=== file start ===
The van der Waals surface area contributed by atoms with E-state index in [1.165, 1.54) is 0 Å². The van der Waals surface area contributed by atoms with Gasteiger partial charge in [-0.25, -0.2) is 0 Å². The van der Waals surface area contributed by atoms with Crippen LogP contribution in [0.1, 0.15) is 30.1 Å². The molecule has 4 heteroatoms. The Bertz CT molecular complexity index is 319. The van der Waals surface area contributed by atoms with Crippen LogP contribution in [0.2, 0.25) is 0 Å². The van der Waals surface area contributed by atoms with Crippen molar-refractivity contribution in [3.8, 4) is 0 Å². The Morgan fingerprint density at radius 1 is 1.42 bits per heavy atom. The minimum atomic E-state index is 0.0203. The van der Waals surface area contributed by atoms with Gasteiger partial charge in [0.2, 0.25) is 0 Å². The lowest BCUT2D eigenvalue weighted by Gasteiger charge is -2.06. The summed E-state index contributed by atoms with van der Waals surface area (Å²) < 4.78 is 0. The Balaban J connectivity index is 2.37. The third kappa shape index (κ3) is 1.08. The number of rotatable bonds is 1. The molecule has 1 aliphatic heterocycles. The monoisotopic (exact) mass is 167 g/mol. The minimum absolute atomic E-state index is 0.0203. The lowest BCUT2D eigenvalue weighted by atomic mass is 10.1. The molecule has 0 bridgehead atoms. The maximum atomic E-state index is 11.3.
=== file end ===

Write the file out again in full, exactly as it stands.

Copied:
The van der Waals surface area contributed by atoms with E-state index in [1.165, 1.54) is 0 Å². The van der Waals surface area contributed by atoms with Gasteiger partial charge in [-0.25, -0.2) is 0 Å². The van der Waals surface area contributed by atoms with Crippen LogP contribution in [0.1, 0.15) is 30.1 Å². The molecule has 4 heteroatoms. The Bertz CT molecular complexity index is 319. The van der Waals surface area contributed by atoms with Crippen LogP contribution in [0.2, 0.25) is 0 Å². The van der Waals surface area contributed by atoms with Crippen molar-refractivity contribution in [3.8, 4) is 0 Å². The Morgan fingerprint density at radius 1 is 1.42 bits per heavy atom. The minimum atomic E-state index is 0.0203. The van der Waals surface area contributed by atoms with Gasteiger partial charge in [0.2, 0.25) is 0 Å². The lowest BCUT2D eigenvalue weighted by Gasteiger charge is -2.06. The summed E-state index contributed by atoms with van der Waals surface area (Å²) < 4.78 is 0. The Balaban J connectivity index is 2.37. The third kappa shape index (κ3) is 1.08. The number of rotatable bonds is 1. The molecule has 1 aliphatic heterocycles. The monoisotopic (exact) mass is 167 g/mol. The minimum absolute atomic E-state index is 0.0203. The lowest BCUT2D eigenvalue weighted by atomic mass is 10.1. The molecule has 0 bridgehead atoms. The maximum atomic E-state index is 11.3.